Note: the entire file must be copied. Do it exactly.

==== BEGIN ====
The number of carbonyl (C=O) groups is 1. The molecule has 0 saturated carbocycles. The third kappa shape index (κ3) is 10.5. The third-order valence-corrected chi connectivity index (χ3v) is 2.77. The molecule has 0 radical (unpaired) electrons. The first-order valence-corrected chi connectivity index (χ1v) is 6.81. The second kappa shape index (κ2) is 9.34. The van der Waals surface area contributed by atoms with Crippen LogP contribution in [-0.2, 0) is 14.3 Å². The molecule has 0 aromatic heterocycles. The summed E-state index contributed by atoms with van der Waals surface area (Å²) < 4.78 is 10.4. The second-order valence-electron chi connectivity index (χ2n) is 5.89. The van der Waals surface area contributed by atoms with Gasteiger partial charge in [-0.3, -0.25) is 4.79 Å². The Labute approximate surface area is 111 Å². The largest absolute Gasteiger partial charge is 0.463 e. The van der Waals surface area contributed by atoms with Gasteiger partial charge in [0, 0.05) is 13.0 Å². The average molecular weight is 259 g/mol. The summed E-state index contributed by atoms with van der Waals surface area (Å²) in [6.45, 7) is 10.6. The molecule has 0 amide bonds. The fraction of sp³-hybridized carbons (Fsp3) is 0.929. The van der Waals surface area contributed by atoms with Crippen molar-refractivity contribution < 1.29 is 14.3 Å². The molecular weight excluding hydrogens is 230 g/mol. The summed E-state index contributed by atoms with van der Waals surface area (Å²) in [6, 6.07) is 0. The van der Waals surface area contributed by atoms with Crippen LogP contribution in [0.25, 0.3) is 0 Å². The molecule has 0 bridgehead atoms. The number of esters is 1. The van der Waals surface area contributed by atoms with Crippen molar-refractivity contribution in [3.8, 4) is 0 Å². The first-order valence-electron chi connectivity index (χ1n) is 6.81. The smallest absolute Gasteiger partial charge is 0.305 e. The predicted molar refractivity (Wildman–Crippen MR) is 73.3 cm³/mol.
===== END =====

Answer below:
The number of carbonyl (C=O) groups is 1. The molecule has 0 saturated carbocycles. The third kappa shape index (κ3) is 10.5. The third-order valence-corrected chi connectivity index (χ3v) is 2.77. The molecule has 0 radical (unpaired) electrons. The first-order valence-corrected chi connectivity index (χ1v) is 6.81. The second kappa shape index (κ2) is 9.34. The van der Waals surface area contributed by atoms with Crippen LogP contribution in [-0.2, 0) is 14.3 Å². The molecule has 0 aromatic heterocycles. The summed E-state index contributed by atoms with van der Waals surface area (Å²) < 4.78 is 10.4. The second-order valence-electron chi connectivity index (χ2n) is 5.89. The van der Waals surface area contributed by atoms with Gasteiger partial charge in [-0.3, -0.25) is 4.79 Å². The Labute approximate surface area is 111 Å². The largest absolute Gasteiger partial charge is 0.463 e. The van der Waals surface area contributed by atoms with Gasteiger partial charge in [0, 0.05) is 13.0 Å². The average molecular weight is 259 g/mol. The summed E-state index contributed by atoms with van der Waals surface area (Å²) in [6.45, 7) is 10.6. The molecule has 0 amide bonds. The fraction of sp³-hybridized carbons (Fsp3) is 0.929. The van der Waals surface area contributed by atoms with Crippen molar-refractivity contribution < 1.29 is 14.3 Å². The molecular weight excluding hydrogens is 230 g/mol. The summed E-state index contributed by atoms with van der Waals surface area (Å²) in [6, 6.07) is 0. The van der Waals surface area contributed by atoms with Crippen LogP contribution in [0.25, 0.3) is 0 Å². The molecule has 0 bridgehead atoms. The number of esters is 1. The van der Waals surface area contributed by atoms with Crippen molar-refractivity contribution in [3.8, 4) is 0 Å². The first-order valence-electron chi connectivity index (χ1n) is 6.81. The smallest absolute Gasteiger partial charge is 0.305 e. The predicted molar refractivity (Wildman–Crippen MR) is 73.3 cm³/mol.